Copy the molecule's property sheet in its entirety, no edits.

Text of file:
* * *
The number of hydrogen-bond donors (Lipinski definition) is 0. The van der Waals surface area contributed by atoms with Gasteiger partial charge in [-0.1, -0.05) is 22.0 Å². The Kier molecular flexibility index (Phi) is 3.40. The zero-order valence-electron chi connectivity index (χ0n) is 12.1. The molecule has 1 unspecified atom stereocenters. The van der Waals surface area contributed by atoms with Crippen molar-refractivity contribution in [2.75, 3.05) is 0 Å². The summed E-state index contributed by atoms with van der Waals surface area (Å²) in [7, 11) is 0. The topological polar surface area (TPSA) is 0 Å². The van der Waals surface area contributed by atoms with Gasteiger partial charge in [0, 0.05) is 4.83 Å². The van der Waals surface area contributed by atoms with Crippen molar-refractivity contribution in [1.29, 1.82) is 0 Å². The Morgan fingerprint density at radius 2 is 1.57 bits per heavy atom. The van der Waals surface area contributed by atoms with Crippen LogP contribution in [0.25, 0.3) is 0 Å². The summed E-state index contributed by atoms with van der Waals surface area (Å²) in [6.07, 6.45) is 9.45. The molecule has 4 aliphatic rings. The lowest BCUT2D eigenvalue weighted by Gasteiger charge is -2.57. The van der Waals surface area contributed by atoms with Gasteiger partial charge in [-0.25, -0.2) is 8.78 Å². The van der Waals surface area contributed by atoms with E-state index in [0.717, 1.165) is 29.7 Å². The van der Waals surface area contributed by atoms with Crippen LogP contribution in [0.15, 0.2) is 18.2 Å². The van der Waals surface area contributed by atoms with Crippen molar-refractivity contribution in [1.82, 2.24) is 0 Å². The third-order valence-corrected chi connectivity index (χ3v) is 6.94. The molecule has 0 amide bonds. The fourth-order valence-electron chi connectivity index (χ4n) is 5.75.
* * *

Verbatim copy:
The number of hydrogen-bond donors (Lipinski definition) is 0. The van der Waals surface area contributed by atoms with Gasteiger partial charge in [-0.1, -0.05) is 22.0 Å². The Kier molecular flexibility index (Phi) is 3.40. The zero-order valence-electron chi connectivity index (χ0n) is 12.1. The molecule has 1 unspecified atom stereocenters. The van der Waals surface area contributed by atoms with Crippen molar-refractivity contribution in [2.75, 3.05) is 0 Å². The summed E-state index contributed by atoms with van der Waals surface area (Å²) in [7, 11) is 0. The topological polar surface area (TPSA) is 0 Å². The van der Waals surface area contributed by atoms with Gasteiger partial charge in [0, 0.05) is 4.83 Å². The van der Waals surface area contributed by atoms with Crippen molar-refractivity contribution in [1.29, 1.82) is 0 Å². The Morgan fingerprint density at radius 2 is 1.57 bits per heavy atom. The van der Waals surface area contributed by atoms with Crippen LogP contribution in [0.25, 0.3) is 0 Å². The summed E-state index contributed by atoms with van der Waals surface area (Å²) in [6.07, 6.45) is 9.45. The molecule has 4 aliphatic rings. The lowest BCUT2D eigenvalue weighted by Gasteiger charge is -2.57. The van der Waals surface area contributed by atoms with Gasteiger partial charge in [-0.25, -0.2) is 8.78 Å². The van der Waals surface area contributed by atoms with E-state index in [0.717, 1.165) is 29.7 Å². The van der Waals surface area contributed by atoms with Crippen LogP contribution in [0.15, 0.2) is 18.2 Å². The van der Waals surface area contributed by atoms with Crippen molar-refractivity contribution in [1.82, 2.24) is 0 Å². The third-order valence-corrected chi connectivity index (χ3v) is 6.94. The molecule has 0 amide bonds. The fourth-order valence-electron chi connectivity index (χ4n) is 5.75.